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Selected Terms and Concepts
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Active versus inactive Controlled Foreign Corporations—In general, a foreign corporation was considered “active” if earnings and profits, income taxes, receipts, expenses, distributions of E&P, or certain transactions between the foreign corporation and its subsidiaries or majority shareholder were reported on Form 5471, Information Return of U.S. Persons with Respect to Certain Foreign Corporations. The filing of Form 5471 was required even if a CFC was dormant or inactive for Tax Year 2006. Only data from active CFCs are included in the statistics in this article, unless otherwise noted.
Average tax rate—For purposes of this article, the average tax rate is defined as income tax divided by E&P (less deficit) before income taxes.
Controlled Foreign Corporation—Section 957 of the Internal Revenue Code defines a foreign corporation as being “controlled” if more than 50 percent of the total combined voting power of all classes of stock of such corporation entitled to vote, or more than 50 percent of the value of all its outstanding stock, is owned (directly, indirectly, or constructively) by U.S. shareholders on any day during the foreign corporation’s tax year. A U.S. shareholder for purposes of determining control is defined as a “U.S. person” (see definition below) owning 10 percent or more of the foreign corporation’s voting stock. For purposes of these statistics, a foreign corporation was “controlled” only if a single U.S. corporation satisfied the ownership requirements for an uninterrupted period of at least 30 days. These are the only foreign corporations for which complete Form 5471 filings are required. U.S corporations may also control a CFC through a partnership where the U.S. corporation is the controlling partner. To the extent possible, these CFCs have also been included in these statistics.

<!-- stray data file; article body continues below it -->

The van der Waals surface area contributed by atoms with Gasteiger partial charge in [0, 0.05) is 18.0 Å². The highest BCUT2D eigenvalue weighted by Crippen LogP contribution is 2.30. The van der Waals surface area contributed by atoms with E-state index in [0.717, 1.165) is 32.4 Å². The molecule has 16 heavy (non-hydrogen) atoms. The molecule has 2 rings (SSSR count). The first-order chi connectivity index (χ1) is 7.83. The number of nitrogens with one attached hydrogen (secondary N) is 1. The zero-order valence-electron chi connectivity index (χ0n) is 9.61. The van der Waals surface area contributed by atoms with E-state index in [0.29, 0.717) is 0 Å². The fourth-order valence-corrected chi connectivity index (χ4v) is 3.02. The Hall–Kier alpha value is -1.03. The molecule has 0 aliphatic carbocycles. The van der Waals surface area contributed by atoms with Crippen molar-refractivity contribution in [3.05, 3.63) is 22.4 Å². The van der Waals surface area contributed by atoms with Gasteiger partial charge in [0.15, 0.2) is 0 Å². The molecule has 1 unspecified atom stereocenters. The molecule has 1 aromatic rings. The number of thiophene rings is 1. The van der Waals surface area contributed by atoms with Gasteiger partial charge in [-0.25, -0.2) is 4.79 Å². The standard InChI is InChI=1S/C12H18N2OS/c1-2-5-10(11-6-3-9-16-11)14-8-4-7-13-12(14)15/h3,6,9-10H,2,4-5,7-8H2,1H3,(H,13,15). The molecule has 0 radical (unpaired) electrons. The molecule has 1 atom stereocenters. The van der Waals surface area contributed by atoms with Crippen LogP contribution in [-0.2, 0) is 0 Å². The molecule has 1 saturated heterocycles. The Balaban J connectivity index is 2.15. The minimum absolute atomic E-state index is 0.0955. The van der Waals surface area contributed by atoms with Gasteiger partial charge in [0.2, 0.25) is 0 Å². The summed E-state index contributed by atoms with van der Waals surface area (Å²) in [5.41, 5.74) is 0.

Country of incorporation—The country of incorporation is the country under whose laws the CFC is legally created. The CFC’s country of incorporation is not necessarily the principal place of business. For Tax Year 2006, 1,532 CFCs (2.0 percent) reported a principal place of business that differed from the reported country of incorporation. Tables 2 and 3 provide data by country of incorporation; data by principal place of business are not included in these statistics.
Current earnings and profits—“Current earnings and profits” represent the difference between total earnings and profits of the foreign corporation at the end of the current year (before reduction by dividends paid during the year) and the accumulated earnings and profits of the corporation at the beginning of the year. Although current earnings and profits typically are an after-tax measure of profits, they are shown in these statistics both before and after taxes. “Earnings and profits” is a tax concept referring to the economic capacity of a corporation to make a distribution to shareholders that is not a return on capital. The term “earnings and profits” is not specifically defined in the Internal Revenue Code. In those instances where current earnings and profits were not reported for the foreign corporation, net income per books was used in place of missing earnings and profits.
Distributions out of earnings and profits—A distribution comes first from current earnings and profits and then from accumulated earnings and profits.
Income taxes—CFCs reported income, war profits, and excess profits taxes paid or accrued to any foreign country or U.S. Possession as income tax for their annual accounting period.